Coot, a lobe-footed bird of the order gralla-tores, family scolopacidce, and genus fulica. In this genus the bill is shorter than the head, strong, straight, and elevated, forming a broad shield on the forehead; the wings are short; the tail is very short and rounded; the tarsi are shorter than the middle toe; the toes are long, united at the base, lobed on each side, the inner toe with two, the middle with three, and the outer with four rounded membranous lobes; the hind toe is lobed its whole length. There are about a dozen species of the genus, scattered over the world, migrating from north to south in winter. The American or cinereous coot (F. Americana, Gmel.) is about 14 inches long, with an extent of wing of 25 inches; bill long, the back 1 1/2 inch; weight about 1 lb. The head is small, neck slender, body rather full; feet strong, tibia bare a little above the joint; the plumage is soft and blended. The bill is grayish white, with a dusky spot near the end; the general color of the upper parts is deep bluish gray, blackish on the head and neck, and olivaceous on the shoulders; rate quills are grayish brown, with darker tips; edge of the wings, outer margin of first quill, tips of outer secondaries, and lower tail covert white; tail brownish black; under parts light bluish gray.
They are found throughout North America, and in New England in the autumn, retiring south about No-vember. Their favorite resorts are the borders of ponds and rivers lined with thick reeds, to which they can fly on the approach of danger; they swim, dive, fly, and run well; they rise, however, with difficulty, fluttering the wings and striking with the feet to assist; they fly high, with quick motion of the wings. They feed, especially in the morning and evening, near the edge of the water and in the open lands bordering on the streams and lakes. The food consists of aquatic insects and plants, mollusks, small fish, worms, seeds, and even tender grass and leaves. In the south they are seen in flocks of several hundred. They probably breed in the northern states; the nest, built of decayed vegetable matter and sticks, is placed near the water among the reeds; it is sometimes carried away by inundations, when it floats without injury to the eggs or displacing the female; the eggs are from seven to ten in number, ash-gray in color, spotted minutely with black, and the young take to the water as soon as hatched. A common name for this species is the mud hen.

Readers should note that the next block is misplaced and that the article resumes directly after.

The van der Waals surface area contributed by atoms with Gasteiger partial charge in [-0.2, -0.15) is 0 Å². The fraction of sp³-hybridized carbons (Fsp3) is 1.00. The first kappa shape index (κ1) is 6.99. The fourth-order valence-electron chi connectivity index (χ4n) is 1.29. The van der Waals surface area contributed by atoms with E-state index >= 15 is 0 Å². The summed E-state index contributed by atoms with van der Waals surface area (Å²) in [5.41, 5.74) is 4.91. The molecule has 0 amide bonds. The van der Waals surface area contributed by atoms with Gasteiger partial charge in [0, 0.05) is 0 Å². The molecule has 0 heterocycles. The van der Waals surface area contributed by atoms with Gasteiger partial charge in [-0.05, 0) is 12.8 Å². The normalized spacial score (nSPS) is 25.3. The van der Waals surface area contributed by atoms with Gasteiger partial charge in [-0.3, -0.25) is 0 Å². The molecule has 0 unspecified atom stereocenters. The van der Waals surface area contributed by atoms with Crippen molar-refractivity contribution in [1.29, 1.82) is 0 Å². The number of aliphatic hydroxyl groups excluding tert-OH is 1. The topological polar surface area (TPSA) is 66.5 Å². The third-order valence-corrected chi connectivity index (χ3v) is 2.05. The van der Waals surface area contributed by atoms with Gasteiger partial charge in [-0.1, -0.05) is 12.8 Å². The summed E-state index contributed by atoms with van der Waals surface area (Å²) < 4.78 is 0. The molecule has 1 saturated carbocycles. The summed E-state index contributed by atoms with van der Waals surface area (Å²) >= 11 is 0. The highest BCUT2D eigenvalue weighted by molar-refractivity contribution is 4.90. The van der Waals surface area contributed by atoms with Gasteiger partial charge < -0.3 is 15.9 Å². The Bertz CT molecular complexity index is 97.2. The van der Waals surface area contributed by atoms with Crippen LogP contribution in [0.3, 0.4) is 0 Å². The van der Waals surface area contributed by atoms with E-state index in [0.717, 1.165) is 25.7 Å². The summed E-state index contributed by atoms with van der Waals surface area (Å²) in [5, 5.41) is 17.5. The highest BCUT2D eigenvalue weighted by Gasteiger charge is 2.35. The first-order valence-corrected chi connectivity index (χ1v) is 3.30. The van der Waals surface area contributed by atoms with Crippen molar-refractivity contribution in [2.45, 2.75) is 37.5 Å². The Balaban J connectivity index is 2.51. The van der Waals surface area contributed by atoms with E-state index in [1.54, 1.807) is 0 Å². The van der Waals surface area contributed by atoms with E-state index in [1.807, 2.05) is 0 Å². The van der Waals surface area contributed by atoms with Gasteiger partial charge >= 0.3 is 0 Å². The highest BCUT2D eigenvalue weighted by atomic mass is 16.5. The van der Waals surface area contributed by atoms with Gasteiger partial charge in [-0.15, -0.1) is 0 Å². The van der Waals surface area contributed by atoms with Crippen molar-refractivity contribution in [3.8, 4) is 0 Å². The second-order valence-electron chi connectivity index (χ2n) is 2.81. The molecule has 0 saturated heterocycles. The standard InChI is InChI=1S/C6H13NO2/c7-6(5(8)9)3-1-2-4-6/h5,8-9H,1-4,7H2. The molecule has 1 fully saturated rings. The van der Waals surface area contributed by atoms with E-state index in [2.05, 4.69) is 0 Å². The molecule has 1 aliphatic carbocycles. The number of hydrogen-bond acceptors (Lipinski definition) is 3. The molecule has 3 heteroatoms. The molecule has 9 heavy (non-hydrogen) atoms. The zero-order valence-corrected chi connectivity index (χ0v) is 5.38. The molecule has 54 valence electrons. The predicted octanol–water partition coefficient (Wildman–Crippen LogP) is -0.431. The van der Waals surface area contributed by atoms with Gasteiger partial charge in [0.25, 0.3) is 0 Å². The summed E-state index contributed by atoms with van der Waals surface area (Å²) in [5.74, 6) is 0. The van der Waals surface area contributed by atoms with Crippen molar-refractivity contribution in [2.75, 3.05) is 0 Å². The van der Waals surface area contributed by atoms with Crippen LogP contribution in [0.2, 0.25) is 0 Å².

They are abundant in the New Orleans market in winter, and are much used as food by the poorer classes, who skin instead of plucking them. - In New England the name is improperly given to several species of duck, especially to those of the genus oidemia; among the species thus named are the scoter duck (0. Americana, Swains.), white-winged or velvet duck (O.fusca, Swains.), and black or surf duck (0. perspicillata, Flem.).
American Coot (Fulica Americana).